GE Free New Zealand in Food & Environment, 2nd September 2005

Gene Transfer Found in Soil at GE Cattle Site

AgResearch soil tests have found that 'horizontal gene transfer' has occurred with soil micro-organisms in land where transgeneic cattle have been grazing. 

The discovery - of 'HGT'- once claimed by some scientists to be virtually impossible, raises serious issues for ERMA and MAF given the significance of the genetic transfer is hard to quantify but could put at risk the integrity of soil on which primary production in New Zealand is reliant.

AgResearch has grazed a herd of  Transgenic cattle on 100 acres of land in Hamilton for the last 6 years.  These animals are part of the “Human Cow” court case, where it was successfully argued that ERMA did not properly assess the risks associated with the experiment.  After the case ERMA placed a requirement for monitoring of the offal pits and land for possible HGT. 

The latest findings have shown that bacterial populations analysed from local soil samples tested positive for the anti-biotic resistant genes puromycin and kanamycin.

The offal pit was also tested and found to have different bacterial communities from the surrounding soil, with the offal pit soil having a higher proportion of resistant bacteria.  However the discovery of a high population in the natural soils away from the pits indicates that the transgenes are being spread around the property.

The findings raise serious concerns about the ability for these bacteria to mutate with the potential to create virulent disease which is antibiotic resistant.

ERMA and MAF have consistently rejected warnings from independent scientists and have argued that their scientific experts say transgenes could not survive in the soil under natural conditions.  However these new finding mean that they should revisit their assumptions and immediately increase quarantine at all Transgenic sites.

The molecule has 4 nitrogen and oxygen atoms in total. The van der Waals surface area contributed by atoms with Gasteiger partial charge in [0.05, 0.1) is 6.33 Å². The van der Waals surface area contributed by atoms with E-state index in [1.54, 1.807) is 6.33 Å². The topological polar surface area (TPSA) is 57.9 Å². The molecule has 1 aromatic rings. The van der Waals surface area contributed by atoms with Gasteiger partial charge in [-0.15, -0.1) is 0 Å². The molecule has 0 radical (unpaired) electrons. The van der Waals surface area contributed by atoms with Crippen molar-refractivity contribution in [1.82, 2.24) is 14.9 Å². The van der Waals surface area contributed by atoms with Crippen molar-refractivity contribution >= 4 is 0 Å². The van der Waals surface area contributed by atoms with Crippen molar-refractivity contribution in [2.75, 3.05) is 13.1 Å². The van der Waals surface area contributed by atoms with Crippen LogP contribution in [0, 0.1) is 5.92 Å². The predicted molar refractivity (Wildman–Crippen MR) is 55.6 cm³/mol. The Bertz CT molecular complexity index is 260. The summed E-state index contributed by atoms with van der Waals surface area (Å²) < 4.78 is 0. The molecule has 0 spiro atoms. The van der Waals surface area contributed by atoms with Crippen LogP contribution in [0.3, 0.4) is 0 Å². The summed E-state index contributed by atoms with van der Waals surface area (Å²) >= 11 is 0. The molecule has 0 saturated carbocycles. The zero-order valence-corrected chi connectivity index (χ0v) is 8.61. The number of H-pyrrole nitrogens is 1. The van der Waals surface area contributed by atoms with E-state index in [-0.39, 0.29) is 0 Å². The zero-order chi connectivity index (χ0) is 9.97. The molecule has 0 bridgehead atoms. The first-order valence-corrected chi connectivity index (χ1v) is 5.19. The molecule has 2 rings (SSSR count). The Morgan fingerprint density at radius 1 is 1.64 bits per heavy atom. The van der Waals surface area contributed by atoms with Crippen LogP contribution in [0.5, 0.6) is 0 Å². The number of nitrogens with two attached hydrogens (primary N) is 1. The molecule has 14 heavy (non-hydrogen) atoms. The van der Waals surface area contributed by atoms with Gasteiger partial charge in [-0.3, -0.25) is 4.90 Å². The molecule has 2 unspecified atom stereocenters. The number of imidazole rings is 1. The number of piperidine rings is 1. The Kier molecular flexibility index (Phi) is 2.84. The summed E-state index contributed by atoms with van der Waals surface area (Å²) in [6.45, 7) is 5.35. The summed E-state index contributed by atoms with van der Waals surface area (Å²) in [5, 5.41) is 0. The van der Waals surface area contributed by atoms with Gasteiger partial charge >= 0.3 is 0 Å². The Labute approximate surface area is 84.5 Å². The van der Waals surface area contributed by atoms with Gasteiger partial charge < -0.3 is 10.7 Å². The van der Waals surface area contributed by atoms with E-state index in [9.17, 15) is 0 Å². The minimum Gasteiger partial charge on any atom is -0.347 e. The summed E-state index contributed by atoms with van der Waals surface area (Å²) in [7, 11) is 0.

GE Free NZ in food and environment believe MAF and ERMA should not allow any new  transgenic animals, or the relocation of conventional animals onto the site, until the full impact of the HGT and anti-biotic resistance is properly researched and understood.

Further, the findings prove that ERMA have been negligent in refusing to require testing of the soil at the PPL Whakamaru site where the failed PPL transgenic sheep grazed over 500 acres for 9 years. ERMA have been repeatedly warned to monitor for the spread of transgenes and possible mutations at the site.  

“The PPL case involved ERMA relying on the assurances of a commercial company which then went into receivership rather than requiring a bond to finance scientific research as requested by community and environmental groups", says Claire Bleakley from GE Free NZ in food and environment..

“We now have the potential for an organism to recombine or mutate into a potentially virulent disease but with no monitoring or testing done on the site to mitigate against the risk,” she says.

ERMA is failing in its public duty as it has sat on this information for 8 months and done nothing to address this potentially disastrous situation.

“It is nothing short of gross negligence that ERMA have not looked at the AgResearch information and recognised the implications for the PPL site where grazing GE animals have run without any scientific investigation into the impact on the soil,” says Claire Bleakley.

GE Free NZ in food and environment are calling for the establishment of an independent Biotechnology Commission - something also proposed by the Royal Commission on GM, but rejected by the government. The Commission must work independently of industry- stooges now revealed to have been inept at reading reports and who have failed to act on findings that have massive implications for our economy and the environment.


Claire Bleakley (06) 3089842

Jon Carapiet 0210 507 681



Annual Report to ERMA 2004 p25



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